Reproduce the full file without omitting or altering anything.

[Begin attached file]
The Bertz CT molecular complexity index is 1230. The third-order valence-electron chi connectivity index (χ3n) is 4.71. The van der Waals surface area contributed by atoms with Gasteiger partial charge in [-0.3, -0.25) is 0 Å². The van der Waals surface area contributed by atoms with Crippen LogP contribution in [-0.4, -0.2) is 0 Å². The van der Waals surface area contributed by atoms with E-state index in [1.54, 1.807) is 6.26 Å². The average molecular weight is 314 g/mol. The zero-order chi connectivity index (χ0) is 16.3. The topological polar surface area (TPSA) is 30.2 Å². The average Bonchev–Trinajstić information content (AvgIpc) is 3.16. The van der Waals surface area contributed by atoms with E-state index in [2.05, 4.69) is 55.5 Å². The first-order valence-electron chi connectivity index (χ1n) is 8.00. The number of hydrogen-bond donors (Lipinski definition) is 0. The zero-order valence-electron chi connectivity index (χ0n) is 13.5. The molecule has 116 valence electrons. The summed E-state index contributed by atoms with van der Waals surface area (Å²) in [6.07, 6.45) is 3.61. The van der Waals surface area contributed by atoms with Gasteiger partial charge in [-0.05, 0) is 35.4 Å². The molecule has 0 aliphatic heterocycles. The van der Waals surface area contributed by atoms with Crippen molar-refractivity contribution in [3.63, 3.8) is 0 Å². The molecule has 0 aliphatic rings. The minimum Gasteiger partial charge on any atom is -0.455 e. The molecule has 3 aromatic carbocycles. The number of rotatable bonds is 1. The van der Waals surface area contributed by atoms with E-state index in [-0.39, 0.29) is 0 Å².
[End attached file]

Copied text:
The Bertz CT molecular complexity index is 1230. The third-order valence-electron chi connectivity index (χ3n) is 4.71. The van der Waals surface area contributed by atoms with Gasteiger partial charge in [-0.3, -0.25) is 0 Å². The van der Waals surface area contributed by atoms with Crippen LogP contribution in [-0.4, -0.2) is 0 Å². The van der Waals surface area contributed by atoms with E-state index in [1.54, 1.807) is 6.26 Å². The average molecular weight is 314 g/mol. The zero-order chi connectivity index (χ0) is 16.3. The topological polar surface area (TPSA) is 30.2 Å². The average Bonchev–Trinajstić information content (AvgIpc) is 3.16. The van der Waals surface area contributed by atoms with E-state index in [2.05, 4.69) is 55.5 Å². The first-order valence-electron chi connectivity index (χ1n) is 8.00. The number of hydrogen-bond donors (Lipinski definition) is 0. The zero-order valence-electron chi connectivity index (χ0n) is 13.5. The molecule has 116 valence electrons. The summed E-state index contributed by atoms with van der Waals surface area (Å²) in [6.07, 6.45) is 3.61. The van der Waals surface area contributed by atoms with Gasteiger partial charge in [-0.05, 0) is 35.4 Å². The molecule has 0 aliphatic heterocycles. The van der Waals surface area contributed by atoms with Crippen molar-refractivity contribution in [3.63, 3.8) is 0 Å². The molecule has 0 aliphatic rings. The minimum Gasteiger partial charge on any atom is -0.455 e. The molecule has 3 aromatic carbocycles. The number of rotatable bonds is 1. The van der Waals surface area contributed by atoms with E-state index in [-0.39, 0.29) is 0 Å².